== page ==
If you ask IT leaders about their long-term strategies, you’ll often get a smile. It’s not a smile of happiness - it’s a smile that says, “get real!” That’s because most technology teams spend their days in reaction mode, going from crisis to crisis. They’re too busy helping Bob from accounting who forgot his password to actually engage in meaningful planning activities. Everything happens on the fly.
As a lawyer AND a technologist, I can assure that the majority of lawyers don’t understand this. They don’t understand how technology works, and they also don’t understand how technologists work. And it goes both ways - tech teams (even ones who work inside a law firm) don’t really get law and what the requirements are for security, data management, and other critical areas. In my experience, this cultural divide is the major reason why the legal industry and the IT world don’t get along - they don’t really get each other.
The problem is that the legal and IT universes are converging, and neither side has the luxury of working in isolation away from “those people.” We all need to get along because law is becoming increasingly intertwined with IT. Don’t believe me? When was the last time you spent a whole day sitting in a dusty law library poring through old cases?
The Data Problem
We are all suffering from information overload. Humanity is creating enough content to fill the Library of Congress every 14 minutes. We are on track to generate an estimated 1.7MB of data every second for every person on earth in 2020. And few industries are feeling the burn more than the legal field. We’ve always created (and relied on) data, and thanks to modern technologies from texting to Facebook to mobile calls we are literally drowning in data. It’s not just legal research: between internal data about billing, clients and outcomes, as well as government data such as court information, legislation and regulation, there is no way for humans to keep up with the information. The solution is automation. Simply put, lawyers need to rely on technology to manage and use all of the data available to them.
Within law firms, data can be used in a variety of areas to support decision- making and to decrease the time spent on cases. Today, data is being increasingly used to support litigation planning and strategy, to predict success of a case based on similar trials, and to perform document reviews where predictive coding can help determine the effectiveness of discovery. Within firms and legal departments, data can be used to predict and lower costs. Leveraging data for these and other solutions helps drive better results in a competitive market.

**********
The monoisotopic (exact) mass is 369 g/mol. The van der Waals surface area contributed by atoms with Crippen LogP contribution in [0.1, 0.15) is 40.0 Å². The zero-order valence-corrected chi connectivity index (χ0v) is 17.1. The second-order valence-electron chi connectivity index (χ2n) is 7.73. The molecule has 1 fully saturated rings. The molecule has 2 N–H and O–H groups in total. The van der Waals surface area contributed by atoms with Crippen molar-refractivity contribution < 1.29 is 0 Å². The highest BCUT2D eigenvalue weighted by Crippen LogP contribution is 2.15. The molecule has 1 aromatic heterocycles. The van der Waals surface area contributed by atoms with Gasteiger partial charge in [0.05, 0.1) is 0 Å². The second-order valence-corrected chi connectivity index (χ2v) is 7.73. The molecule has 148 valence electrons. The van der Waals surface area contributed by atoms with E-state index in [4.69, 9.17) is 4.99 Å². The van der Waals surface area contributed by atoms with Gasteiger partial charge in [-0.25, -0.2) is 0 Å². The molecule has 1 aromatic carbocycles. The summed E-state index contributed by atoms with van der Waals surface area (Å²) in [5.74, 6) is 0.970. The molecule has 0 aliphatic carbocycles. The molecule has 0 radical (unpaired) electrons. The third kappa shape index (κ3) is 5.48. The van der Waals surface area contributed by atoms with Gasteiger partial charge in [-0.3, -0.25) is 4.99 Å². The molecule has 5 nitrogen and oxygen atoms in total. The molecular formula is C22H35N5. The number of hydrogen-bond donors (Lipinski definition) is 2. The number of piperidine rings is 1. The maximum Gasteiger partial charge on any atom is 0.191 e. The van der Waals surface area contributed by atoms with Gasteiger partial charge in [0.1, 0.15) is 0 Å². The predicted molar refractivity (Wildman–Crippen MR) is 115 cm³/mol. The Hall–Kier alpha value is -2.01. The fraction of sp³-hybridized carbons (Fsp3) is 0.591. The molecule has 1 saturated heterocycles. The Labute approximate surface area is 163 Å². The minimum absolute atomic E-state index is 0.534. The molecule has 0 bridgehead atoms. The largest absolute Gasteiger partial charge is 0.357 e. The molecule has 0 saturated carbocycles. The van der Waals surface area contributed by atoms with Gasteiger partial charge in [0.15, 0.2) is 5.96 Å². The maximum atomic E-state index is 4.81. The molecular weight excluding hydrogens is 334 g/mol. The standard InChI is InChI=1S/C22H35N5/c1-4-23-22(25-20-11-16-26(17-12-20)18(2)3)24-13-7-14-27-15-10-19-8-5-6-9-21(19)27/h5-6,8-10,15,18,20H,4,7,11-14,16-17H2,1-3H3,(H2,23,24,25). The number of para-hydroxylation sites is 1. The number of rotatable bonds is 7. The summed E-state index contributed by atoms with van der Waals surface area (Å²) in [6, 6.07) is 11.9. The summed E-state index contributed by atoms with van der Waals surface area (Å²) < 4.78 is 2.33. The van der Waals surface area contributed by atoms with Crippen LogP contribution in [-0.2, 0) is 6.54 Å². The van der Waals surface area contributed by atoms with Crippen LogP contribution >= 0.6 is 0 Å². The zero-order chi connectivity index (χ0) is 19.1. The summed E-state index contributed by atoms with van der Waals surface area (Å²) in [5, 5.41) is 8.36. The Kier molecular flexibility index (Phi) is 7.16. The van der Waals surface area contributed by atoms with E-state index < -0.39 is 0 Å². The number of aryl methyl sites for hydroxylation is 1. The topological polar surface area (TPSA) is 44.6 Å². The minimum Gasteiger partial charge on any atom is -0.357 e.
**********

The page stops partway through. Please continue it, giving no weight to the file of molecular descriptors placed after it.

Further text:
To maximize the value of data, law firms must first embrace a data-centric approach to running their organizations based on what data is collected and how it can be effectively used. Within that data strategy, law firms can build in data security requirements, which could include changing where data is stored and the format in which it is stored. Restrictions can also be used to control who can access and manipulate data within the organization. This isn’t a hypothetical: in 2019, almost 90 percent of Canadian lawyers said that they planned to increase cybersecurity resources. This is where integration with IT teams is critical.
Although it may seem like a far-off concept, research shows that AI in law firms may soon be commonplace. By 2026, the legal tech AI industry is expected to generate around $37.9 billion. Quality data, combined with AI, can help law firms develop valuable insights that can help improve business and legal obligations. AI can also complete methodical and time consuming tasks that currently fall to associates.
In order for artificial intelligence models to be effective, a quality data strategy must already be in place to assure that data is clean and accurate. This is because most AI implementation requires initial data to guide what data is collected and how it is stored. In order for AI outputs to be accurate and meaningful, they need to be guided by accurate, high quality data. According to Deloitte, 45 percent of law firms plan to increase their technology spend in the next two to five years. Even if a law firm is not looking towards AI, it is important to consider a data strategy. That way, if the time comes when AI is readily available, the firm will have accurate data in place to drive AI functions.
Leveraging Data for Success
A report by McKinsey revealed that data-driven organizations are 23 times more likely to acquire customers and six times more likely to retain customers. In an increasingly competitive law market, firms and internal departments will need to consider improved methods to help them drive better results for customers. That can only happen if lawyers and technologists learn to trust each other.